Who is the Broadway Touring Audience? The 2011-12 Report Revealed!

Almost two decades ago, the Broadway League began tracking the demographics of the touring audience for Broadway shows, understanding that the audience on the road is a feeder audience for Broadway.

It is/was true for you, right?

If you don’t live in or close to NYC, and you’re a Broadway fan, odds are you see shows at your local Civic Center or PAC, am I right?  That’s what I used to do (shout out to the Colonial Theater and the Wang Center in Beantown!).

Touring shows are gateway drugs to the bright lights of Broadway.  Additionally, since touring shows can be more profitable than Broadway shows, it’s important for us Producers to understand just who out there is buying the tickets, how they buy them . . . and why.

Enter The League and their biennial report on the Touring Audience Demographics!  And the latest report, for the 2011-2012 season (which featured almost 13 million admissions in almost 300 theaters across our great theatrical nation) was just released last week.

You can get the full report here directly from The League, but I’m going to summarize their summary for you.

Here are the key points from the 2011-12 Touring Broadway Demographic Study:

  • 12.7 million total attendees is the lowest reported attendance since 2004-05.  (NOTE FROM KEN:  GULP!)
  • 70% of touring show attendees were female.
  • The average age of the Touring Broadway theatregoer was 50.5 years.  (NOTE FROM KEN:  This is older than the NYC audience)
  • 89% of the Touring Broadway theatregoers were Caucasian.  (NOTE FROM KEN:  This is whiter than the NYC audience.)
  • 78% of the audience held a college degree and 30% held a graduate degree.
  • 46% of national theatregoers reported an annual household income of more than $100k, compared to only 21% of Americans overall.
  • 31% of respondents were subscribers to the “Broadway Series” at their local venue.
  • On average, Touring Broadway attendees saw 4 shows per year.
  • When looking for information about the show, the majority of audiences looked to the theatre’s website.
  • The most commonly cited source for show selection were:  the music, personal recommendation, articles about the show, having previously seen the show, and its inclusion in the season subscription
  • Respondents reported the Tony Awards to be more influential this season than in previous seasons.  21% of respondents said that Tony Awards or nominations were a reason they attended the show, compared to 8% in the 2005-06 season.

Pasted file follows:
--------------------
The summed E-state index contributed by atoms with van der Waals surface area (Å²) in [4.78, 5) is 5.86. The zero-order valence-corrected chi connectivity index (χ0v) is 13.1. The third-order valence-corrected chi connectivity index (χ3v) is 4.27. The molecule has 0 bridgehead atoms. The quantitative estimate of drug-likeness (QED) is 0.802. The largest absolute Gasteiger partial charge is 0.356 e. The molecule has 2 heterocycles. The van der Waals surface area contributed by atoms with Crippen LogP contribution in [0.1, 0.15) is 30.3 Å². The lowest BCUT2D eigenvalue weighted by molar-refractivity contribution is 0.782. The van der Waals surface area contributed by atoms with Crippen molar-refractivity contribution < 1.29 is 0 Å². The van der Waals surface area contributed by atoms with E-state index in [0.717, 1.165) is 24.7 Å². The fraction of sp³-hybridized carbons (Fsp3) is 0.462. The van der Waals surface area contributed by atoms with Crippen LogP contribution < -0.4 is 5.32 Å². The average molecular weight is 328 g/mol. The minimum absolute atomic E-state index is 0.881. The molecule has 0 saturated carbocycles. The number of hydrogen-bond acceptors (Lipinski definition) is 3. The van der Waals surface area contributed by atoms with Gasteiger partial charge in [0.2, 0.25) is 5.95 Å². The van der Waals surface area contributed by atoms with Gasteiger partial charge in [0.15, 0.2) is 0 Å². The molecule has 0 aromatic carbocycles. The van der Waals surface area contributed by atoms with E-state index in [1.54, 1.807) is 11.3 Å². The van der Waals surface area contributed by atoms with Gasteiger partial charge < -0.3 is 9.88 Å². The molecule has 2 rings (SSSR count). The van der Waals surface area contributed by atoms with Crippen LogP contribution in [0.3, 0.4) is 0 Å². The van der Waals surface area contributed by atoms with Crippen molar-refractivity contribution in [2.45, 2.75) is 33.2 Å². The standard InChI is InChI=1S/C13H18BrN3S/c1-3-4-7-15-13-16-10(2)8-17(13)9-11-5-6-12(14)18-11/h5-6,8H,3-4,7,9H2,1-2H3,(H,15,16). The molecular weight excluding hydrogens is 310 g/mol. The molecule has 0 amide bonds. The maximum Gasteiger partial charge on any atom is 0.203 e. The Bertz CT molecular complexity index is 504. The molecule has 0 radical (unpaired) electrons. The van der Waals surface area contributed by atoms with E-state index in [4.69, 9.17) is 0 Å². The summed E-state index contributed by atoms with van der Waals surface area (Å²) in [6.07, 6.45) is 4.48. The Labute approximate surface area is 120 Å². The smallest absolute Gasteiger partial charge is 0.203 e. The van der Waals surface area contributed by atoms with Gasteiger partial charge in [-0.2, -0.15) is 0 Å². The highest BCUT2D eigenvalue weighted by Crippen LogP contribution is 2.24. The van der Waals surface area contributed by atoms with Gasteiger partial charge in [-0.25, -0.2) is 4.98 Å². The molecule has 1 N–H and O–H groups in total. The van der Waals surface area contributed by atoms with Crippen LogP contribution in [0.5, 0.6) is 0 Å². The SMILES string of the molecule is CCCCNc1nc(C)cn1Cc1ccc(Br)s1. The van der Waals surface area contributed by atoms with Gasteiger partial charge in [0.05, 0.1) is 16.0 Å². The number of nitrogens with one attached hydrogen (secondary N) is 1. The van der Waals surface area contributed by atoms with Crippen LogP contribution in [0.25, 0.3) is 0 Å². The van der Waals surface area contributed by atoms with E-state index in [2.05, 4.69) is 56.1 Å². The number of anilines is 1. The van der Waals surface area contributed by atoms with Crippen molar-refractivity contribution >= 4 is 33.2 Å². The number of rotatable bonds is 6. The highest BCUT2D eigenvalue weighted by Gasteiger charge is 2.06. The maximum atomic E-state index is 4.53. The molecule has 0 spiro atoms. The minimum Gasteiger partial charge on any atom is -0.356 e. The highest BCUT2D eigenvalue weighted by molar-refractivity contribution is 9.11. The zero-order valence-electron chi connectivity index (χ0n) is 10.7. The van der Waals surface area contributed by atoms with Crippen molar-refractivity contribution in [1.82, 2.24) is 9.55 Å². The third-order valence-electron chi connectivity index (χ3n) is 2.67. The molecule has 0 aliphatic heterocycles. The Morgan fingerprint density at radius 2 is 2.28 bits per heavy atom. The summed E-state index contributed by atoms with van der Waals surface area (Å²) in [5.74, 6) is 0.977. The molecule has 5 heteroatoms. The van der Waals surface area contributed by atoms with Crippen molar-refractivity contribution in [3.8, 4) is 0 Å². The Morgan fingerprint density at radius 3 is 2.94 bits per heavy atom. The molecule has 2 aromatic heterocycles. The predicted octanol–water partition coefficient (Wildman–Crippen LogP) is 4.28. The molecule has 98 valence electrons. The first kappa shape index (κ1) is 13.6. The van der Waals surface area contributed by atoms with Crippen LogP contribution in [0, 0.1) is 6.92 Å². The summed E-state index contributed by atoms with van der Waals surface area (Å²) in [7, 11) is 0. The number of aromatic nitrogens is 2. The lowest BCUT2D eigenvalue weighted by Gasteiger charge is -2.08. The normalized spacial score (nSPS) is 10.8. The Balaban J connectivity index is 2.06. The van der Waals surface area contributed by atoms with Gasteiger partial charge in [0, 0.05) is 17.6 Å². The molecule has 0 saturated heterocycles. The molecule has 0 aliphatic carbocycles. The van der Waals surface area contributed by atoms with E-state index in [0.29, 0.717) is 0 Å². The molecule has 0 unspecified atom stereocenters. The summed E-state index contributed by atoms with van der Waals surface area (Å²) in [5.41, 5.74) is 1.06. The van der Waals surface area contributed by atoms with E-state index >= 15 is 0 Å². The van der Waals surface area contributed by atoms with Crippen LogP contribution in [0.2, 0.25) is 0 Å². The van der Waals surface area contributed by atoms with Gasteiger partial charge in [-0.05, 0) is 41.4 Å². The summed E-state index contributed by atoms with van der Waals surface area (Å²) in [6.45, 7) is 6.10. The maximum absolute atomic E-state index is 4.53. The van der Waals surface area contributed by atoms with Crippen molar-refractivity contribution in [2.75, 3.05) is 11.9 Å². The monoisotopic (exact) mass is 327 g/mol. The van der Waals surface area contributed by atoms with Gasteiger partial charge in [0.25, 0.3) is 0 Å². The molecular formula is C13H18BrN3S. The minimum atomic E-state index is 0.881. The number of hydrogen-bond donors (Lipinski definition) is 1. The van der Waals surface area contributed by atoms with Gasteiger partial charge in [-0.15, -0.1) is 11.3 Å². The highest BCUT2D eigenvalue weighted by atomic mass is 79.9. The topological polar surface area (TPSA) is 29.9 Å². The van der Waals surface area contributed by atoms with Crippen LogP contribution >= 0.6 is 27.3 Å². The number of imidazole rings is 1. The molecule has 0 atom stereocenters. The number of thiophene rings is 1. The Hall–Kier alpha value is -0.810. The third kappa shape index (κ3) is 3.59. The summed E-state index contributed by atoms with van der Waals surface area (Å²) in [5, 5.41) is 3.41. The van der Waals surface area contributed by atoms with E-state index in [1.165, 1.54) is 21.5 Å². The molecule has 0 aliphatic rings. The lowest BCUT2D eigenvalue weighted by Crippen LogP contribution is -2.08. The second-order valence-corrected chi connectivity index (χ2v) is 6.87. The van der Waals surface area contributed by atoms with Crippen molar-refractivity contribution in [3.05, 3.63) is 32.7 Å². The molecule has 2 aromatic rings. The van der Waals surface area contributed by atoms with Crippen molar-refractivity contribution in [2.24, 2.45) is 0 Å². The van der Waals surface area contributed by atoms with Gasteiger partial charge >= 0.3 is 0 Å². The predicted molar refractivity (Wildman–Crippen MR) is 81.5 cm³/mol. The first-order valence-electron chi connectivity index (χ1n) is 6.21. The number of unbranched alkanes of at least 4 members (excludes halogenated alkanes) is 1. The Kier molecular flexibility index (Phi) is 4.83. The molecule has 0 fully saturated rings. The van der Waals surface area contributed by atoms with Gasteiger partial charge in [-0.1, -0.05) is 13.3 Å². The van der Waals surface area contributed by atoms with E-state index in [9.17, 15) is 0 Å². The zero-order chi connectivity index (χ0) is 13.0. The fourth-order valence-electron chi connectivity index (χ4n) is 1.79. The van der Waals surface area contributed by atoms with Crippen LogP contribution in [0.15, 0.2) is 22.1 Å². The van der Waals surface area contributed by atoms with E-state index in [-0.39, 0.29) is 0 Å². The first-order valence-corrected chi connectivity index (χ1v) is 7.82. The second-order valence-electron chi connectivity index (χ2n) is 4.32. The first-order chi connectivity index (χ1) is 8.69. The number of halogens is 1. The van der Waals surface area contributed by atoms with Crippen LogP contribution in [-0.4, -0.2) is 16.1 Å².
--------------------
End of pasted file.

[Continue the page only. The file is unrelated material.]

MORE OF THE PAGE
• Only 17% of respondents said that an advertisement influenced them to see a show and 14% said they were influenced by a newspaper critic’s review.
  • 65% of the audience said that some kind of incentive (discounts for restaurants, parking and transportation, free merchandise, backstage tours or complete packages) would encourage them to attend theatre more frequently.
  • Facebook was the most widely used social networking site.
  • 40% of respondents said different performance times would encourage them to attend Touring Broadway more frequently.
  • 47% of Touring Broadway theatregoers used the Internet to purchase their tickets, the highest percentage yet.
  • Advance sales to single-ticket buyers has increased in comparison to the early 2000’s.
  • 34% of respondents said they made a visit to NYC in the past year.  Of those 82% attended a Broadway show while in town. (NOTE FROM KEN:  This number should be 90% or more IMHO, so we’ve got work to do.)
  • 75% of respondents said they would prefer to receive theatre information electronically, rather than postal mail.

Well, what do you think?  Is the Touring Audience what you expected it to be?  Do you fit in the above group?

If you’re interested, click here to see a summary of the latest report on the Broadway demographic audience and you can see how the two stack up side by side.

Lots of interesting stuff in the report, as always.  Of course, the most concerning stat is the drop in attendance since almost ten years ago.  And, significantly, the past three years have seen a decrease each year.

Why?  Is it because the subscription audience is waning?  Is it because there’s too much competition out there?  Is it because there aren’t enough new blockbusters out there to drive admissions?

Sure, yep, and true that.

But those aren’t the only reasons.  And because the Touring Market is such a necessary component of the Broadway Business Model, especially for musicals, we better find out.  And fast.  Because no one wants to see a fourth year of decline for the next report.

What do you think the issue is?

 

(Got a comment? I love ‘em, so comment below! Email Subscribers, click here then scroll down to say what’s on your mind!)

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Comments
  • Zac says:

    Very interesting data. Since the survey was only administered electronically via email, leaving individuals without an email address on file or who may not be as web-savvy out of the data set.
    Not that this is a bad thing, but I wonder how that influences what we’re looking at. Are there benchmark numbers reported by presenters or by ticket sales that let us know how many total are buying online?
    Is the 12,700 total attendance or total of number who responded to the survey? There are several markets with that number of subscribers alone.